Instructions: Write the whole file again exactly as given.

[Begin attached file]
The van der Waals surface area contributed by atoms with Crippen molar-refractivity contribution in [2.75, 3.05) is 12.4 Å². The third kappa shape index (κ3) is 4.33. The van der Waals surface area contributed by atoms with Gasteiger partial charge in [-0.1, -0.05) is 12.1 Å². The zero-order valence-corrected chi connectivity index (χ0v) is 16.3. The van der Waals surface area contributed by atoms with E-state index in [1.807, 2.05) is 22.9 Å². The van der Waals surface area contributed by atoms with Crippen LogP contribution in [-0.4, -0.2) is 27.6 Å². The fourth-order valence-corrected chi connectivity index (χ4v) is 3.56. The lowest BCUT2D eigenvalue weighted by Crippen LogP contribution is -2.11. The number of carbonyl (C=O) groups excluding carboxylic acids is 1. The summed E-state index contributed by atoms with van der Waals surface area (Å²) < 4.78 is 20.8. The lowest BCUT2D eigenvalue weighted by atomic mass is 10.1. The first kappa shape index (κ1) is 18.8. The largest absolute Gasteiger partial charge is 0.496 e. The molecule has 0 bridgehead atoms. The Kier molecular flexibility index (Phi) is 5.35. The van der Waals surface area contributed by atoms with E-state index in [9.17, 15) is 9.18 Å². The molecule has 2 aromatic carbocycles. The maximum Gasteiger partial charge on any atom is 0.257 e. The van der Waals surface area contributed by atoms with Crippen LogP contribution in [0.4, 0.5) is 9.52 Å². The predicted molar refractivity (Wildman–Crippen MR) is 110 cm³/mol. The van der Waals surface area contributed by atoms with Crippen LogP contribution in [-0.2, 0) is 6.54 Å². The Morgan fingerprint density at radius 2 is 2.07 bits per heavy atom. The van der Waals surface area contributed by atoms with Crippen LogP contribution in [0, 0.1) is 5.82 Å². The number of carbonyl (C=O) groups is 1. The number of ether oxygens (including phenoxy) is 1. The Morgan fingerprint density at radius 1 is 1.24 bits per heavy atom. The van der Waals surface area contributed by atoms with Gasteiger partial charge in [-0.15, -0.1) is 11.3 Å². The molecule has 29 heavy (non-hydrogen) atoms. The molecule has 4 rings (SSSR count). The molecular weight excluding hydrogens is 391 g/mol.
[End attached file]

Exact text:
The van der Waals surface area contributed by atoms with Crippen molar-refractivity contribution in [2.75, 3.05) is 12.4 Å². The third kappa shape index (κ3) is 4.33. The van der Waals surface area contributed by atoms with Gasteiger partial charge in [-0.1, -0.05) is 12.1 Å². The zero-order valence-corrected chi connectivity index (χ0v) is 16.3. The van der Waals surface area contributed by atoms with E-state index in [1.807, 2.05) is 22.9 Å². The van der Waals surface area contributed by atoms with Crippen LogP contribution in [-0.4, -0.2) is 27.6 Å². The fourth-order valence-corrected chi connectivity index (χ4v) is 3.56. The lowest BCUT2D eigenvalue weighted by Crippen LogP contribution is -2.11. The number of carbonyl (C=O) groups excluding carboxylic acids is 1. The summed E-state index contributed by atoms with van der Waals surface area (Å²) < 4.78 is 20.8. The lowest BCUT2D eigenvalue weighted by atomic mass is 10.1. The first kappa shape index (κ1) is 18.8. The largest absolute Gasteiger partial charge is 0.496 e. The molecule has 0 bridgehead atoms. The Kier molecular flexibility index (Phi) is 5.35. The van der Waals surface area contributed by atoms with E-state index in [9.17, 15) is 9.18 Å². The molecule has 2 aromatic carbocycles. The maximum Gasteiger partial charge on any atom is 0.257 e. The van der Waals surface area contributed by atoms with Crippen LogP contribution in [0.4, 0.5) is 9.52 Å². The predicted molar refractivity (Wildman–Crippen MR) is 110 cm³/mol. The van der Waals surface area contributed by atoms with Crippen LogP contribution in [-0.2, 0) is 6.54 Å². The Morgan fingerprint density at radius 2 is 2.07 bits per heavy atom. The van der Waals surface area contributed by atoms with Crippen LogP contribution in [0, 0.1) is 5.82 Å². The number of carbonyl (C=O) groups is 1. The number of ether oxygens (including phenoxy) is 1. The Morgan fingerprint density at radius 1 is 1.24 bits per heavy atom. The van der Waals surface area contributed by atoms with Gasteiger partial charge in [-0.15, -0.1) is 11.3 Å². The molecule has 29 heavy (non-hydrogen) atoms. The molecule has 4 rings (SSSR count). The molecular weight excluding hydrogens is 391 g/mol.